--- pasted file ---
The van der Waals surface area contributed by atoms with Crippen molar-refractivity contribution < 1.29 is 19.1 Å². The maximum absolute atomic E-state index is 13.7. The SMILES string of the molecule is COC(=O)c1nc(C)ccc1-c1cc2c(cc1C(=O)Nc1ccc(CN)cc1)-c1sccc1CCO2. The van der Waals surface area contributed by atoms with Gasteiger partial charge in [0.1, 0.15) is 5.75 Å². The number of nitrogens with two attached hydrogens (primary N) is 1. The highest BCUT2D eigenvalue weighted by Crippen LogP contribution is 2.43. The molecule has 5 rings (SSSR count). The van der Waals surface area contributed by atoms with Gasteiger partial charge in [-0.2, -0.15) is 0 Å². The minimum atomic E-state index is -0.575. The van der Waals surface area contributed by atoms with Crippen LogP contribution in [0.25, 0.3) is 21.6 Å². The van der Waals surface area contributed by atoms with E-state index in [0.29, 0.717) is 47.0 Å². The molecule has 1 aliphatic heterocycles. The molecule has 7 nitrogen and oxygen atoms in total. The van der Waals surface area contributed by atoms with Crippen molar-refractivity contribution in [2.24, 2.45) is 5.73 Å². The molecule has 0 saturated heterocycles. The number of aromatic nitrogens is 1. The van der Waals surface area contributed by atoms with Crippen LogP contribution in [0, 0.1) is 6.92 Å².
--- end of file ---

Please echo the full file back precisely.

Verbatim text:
The van der Waals surface area contributed by atoms with Crippen molar-refractivity contribution < 1.29 is 19.1 Å². The maximum absolute atomic E-state index is 13.7. The SMILES string of the molecule is COC(=O)c1nc(C)ccc1-c1cc2c(cc1C(=O)Nc1ccc(CN)cc1)-c1sccc1CCO2. The van der Waals surface area contributed by atoms with Gasteiger partial charge in [0.1, 0.15) is 5.75 Å². The number of nitrogens with two attached hydrogens (primary N) is 1. The highest BCUT2D eigenvalue weighted by Crippen LogP contribution is 2.43. The molecule has 5 rings (SSSR count). The van der Waals surface area contributed by atoms with Gasteiger partial charge in [-0.2, -0.15) is 0 Å². The minimum atomic E-state index is -0.575. The van der Waals surface area contributed by atoms with Crippen LogP contribution in [0.25, 0.3) is 21.6 Å². The van der Waals surface area contributed by atoms with E-state index in [0.29, 0.717) is 47.0 Å². The molecule has 1 aliphatic heterocycles. The molecule has 7 nitrogen and oxygen atoms in total. The van der Waals surface area contributed by atoms with Crippen molar-refractivity contribution in [2.24, 2.45) is 5.73 Å². The molecule has 0 saturated heterocycles. The number of aromatic nitrogens is 1. The van der Waals surface area contributed by atoms with Crippen LogP contribution in [0, 0.1) is 6.92 Å².